Today's ditching of the USAirways Airbus in the Hudson River in NY was handled in a textbook manner by the captain and crew. Everyone got a bit wet and cold, but they are all alive. What a beautiful outcome!
I'm a retired air traffic controller; before 9/11 we rode along with pilots in the cockpit for training purposes. I've had many opportunities to see crew act professionally, not during this type of event, but enough so I really trust those flying the big iron.
The thing to remember is that most situations are survivable if you keep your wits about you. Looks like those on this flight followed their instructions, got their life vests on, and were relatively calm as they waited for rescue. Thank goodness!
Bird strikes can cause horrific damage - it might be hard for most people to understand how running into a bird (of any size) that would then be obliterated could cause damage. Aircraft are amazingly delicate in some ways - toss a pebble into a jet engine and that's all she wrote! So many things have to function 100% for flight to occur. Even a small bird ingested in an engine can cause fan breakage, can cut off the air intake, can be ingested deep inside the engine - any of which can cause shutdown or explosion.
I've seen a fighter jet take off and run into a flock of blackbirds - no crash, but upon the immediate return for landing, the crew found the underside of the jet coated with birds, and there were hundreds dead on the runway. If any pilot suspects any bird strike, the procedure is to land ASAP to check for damage.
Airports take lots of measures to discourage birds (and other wildlife) from considering the runways and environs to be safe havens. It just doesn't always work. I worked at one small airport that was unfenced (more common than you'd think). The airport authority rented out some of the land, even some close to the taxiways, out to a local farmer, who then planted corn. In the afternoons you could see the deer peeking out from the corn, checking out the situation, then bounding across the taxiways and runways to the other side of the airport. If you think a bird strike causes damage, imagine contact with a deer!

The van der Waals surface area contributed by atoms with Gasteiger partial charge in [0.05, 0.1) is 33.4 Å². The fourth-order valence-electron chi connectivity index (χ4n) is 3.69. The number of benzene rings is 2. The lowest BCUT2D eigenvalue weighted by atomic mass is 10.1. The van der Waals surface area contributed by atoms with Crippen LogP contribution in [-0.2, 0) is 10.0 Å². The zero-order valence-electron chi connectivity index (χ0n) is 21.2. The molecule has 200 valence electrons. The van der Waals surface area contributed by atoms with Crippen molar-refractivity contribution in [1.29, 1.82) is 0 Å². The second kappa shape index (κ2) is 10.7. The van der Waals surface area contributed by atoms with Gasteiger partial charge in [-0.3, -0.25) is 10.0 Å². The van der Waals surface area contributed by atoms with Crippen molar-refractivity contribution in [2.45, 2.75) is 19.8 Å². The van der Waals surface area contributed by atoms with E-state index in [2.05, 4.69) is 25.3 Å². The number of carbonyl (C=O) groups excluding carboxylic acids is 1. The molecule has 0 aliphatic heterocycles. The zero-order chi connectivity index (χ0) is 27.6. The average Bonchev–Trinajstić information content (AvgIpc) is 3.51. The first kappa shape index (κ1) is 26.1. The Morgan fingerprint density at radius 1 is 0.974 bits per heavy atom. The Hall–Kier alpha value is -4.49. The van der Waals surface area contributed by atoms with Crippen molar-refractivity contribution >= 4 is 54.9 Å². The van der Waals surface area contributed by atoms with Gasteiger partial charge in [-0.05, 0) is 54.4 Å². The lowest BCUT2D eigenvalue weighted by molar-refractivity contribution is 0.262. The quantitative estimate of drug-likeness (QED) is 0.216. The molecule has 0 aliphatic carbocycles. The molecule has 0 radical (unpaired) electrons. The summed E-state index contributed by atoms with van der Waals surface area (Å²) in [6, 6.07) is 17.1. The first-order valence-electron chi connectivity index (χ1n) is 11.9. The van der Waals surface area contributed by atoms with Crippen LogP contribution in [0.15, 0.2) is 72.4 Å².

I hope none of you are put off flying because of this event. It really is safer than driving! I'm flying next week from the east coast to Los Angeles, and I'm OK with it. Pilots, I trust.
The thing to worry about is the current retirement boom in the air traffic control profession (it's been 27 years since the current workforce replaced those lost in the '81 strike), and the FAA's failure to launch enough fully trained replacements. It can take 1-3 years to train a controller, depending on the facility assigned.
Under the guise of cost-cutting, there have been several failures to incentivize the profession. To become a controller today, you'd have to really REALLY love the work (like I surely did) to hang in there, get trained, then put up with shift work and all the workplace bulls--t on a daily basis.
And did I mention it's still a white male profession? In all the years since I became a controller in '82, women have only comprised between 8-12% of the workforce. Minorities fare a bit better, but not much. Hey! I'm on my soapbox here. It's still a great job - miss it very much. A profession where I was constantly amazed - "I get paid for this?" I was someone who found that "Do what you love, the money will follow." I can only wish the same for all of you.
For more info, check out www.natca.org and www.pwcinc.org. For hiring info, www.faa.gov/jobs/. Thanks for listening!